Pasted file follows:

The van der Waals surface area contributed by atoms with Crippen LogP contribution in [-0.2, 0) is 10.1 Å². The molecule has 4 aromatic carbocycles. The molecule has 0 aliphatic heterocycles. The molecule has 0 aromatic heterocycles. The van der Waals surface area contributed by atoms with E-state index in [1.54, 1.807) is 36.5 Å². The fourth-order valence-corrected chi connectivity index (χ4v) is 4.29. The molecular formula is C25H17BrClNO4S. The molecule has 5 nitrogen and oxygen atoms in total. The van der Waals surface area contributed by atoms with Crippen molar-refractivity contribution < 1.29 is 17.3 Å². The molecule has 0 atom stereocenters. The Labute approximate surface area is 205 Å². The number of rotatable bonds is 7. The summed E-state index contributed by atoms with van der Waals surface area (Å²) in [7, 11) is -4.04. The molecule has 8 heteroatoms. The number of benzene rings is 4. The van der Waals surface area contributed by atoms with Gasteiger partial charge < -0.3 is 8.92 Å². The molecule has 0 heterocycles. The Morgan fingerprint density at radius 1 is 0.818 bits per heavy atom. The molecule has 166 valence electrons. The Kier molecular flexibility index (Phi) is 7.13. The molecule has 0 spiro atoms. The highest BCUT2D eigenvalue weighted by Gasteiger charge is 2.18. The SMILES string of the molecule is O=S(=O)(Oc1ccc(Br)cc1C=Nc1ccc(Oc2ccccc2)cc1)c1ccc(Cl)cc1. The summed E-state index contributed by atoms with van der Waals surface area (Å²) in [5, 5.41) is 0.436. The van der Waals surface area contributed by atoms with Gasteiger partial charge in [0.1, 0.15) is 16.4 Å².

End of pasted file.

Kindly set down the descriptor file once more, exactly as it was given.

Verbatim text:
The van der Waals surface area contributed by atoms with Crippen LogP contribution in [-0.2, 0) is 10.1 Å². The molecule has 4 aromatic carbocycles. The molecule has 0 aliphatic heterocycles. The molecule has 0 aromatic heterocycles. The van der Waals surface area contributed by atoms with E-state index in [1.54, 1.807) is 36.5 Å². The fourth-order valence-corrected chi connectivity index (χ4v) is 4.29. The molecular formula is C25H17BrClNO4S. The molecule has 5 nitrogen and oxygen atoms in total. The van der Waals surface area contributed by atoms with Crippen molar-refractivity contribution < 1.29 is 17.3 Å². The molecule has 0 atom stereocenters. The Labute approximate surface area is 205 Å². The number of rotatable bonds is 7. The summed E-state index contributed by atoms with van der Waals surface area (Å²) in [7, 11) is -4.04. The molecule has 8 heteroatoms. The number of benzene rings is 4. The van der Waals surface area contributed by atoms with Gasteiger partial charge < -0.3 is 8.92 Å². The molecule has 0 heterocycles. The Morgan fingerprint density at radius 1 is 0.818 bits per heavy atom. The molecule has 166 valence electrons. The Kier molecular flexibility index (Phi) is 7.13. The molecule has 0 spiro atoms. The highest BCUT2D eigenvalue weighted by Gasteiger charge is 2.18. The SMILES string of the molecule is O=S(=O)(Oc1ccc(Br)cc1C=Nc1ccc(Oc2ccccc2)cc1)c1ccc(Cl)cc1. The summed E-state index contributed by atoms with van der Waals surface area (Å²) in [5, 5.41) is 0.436. The van der Waals surface area contributed by atoms with Gasteiger partial charge in [0.1, 0.15) is 16.4 Å².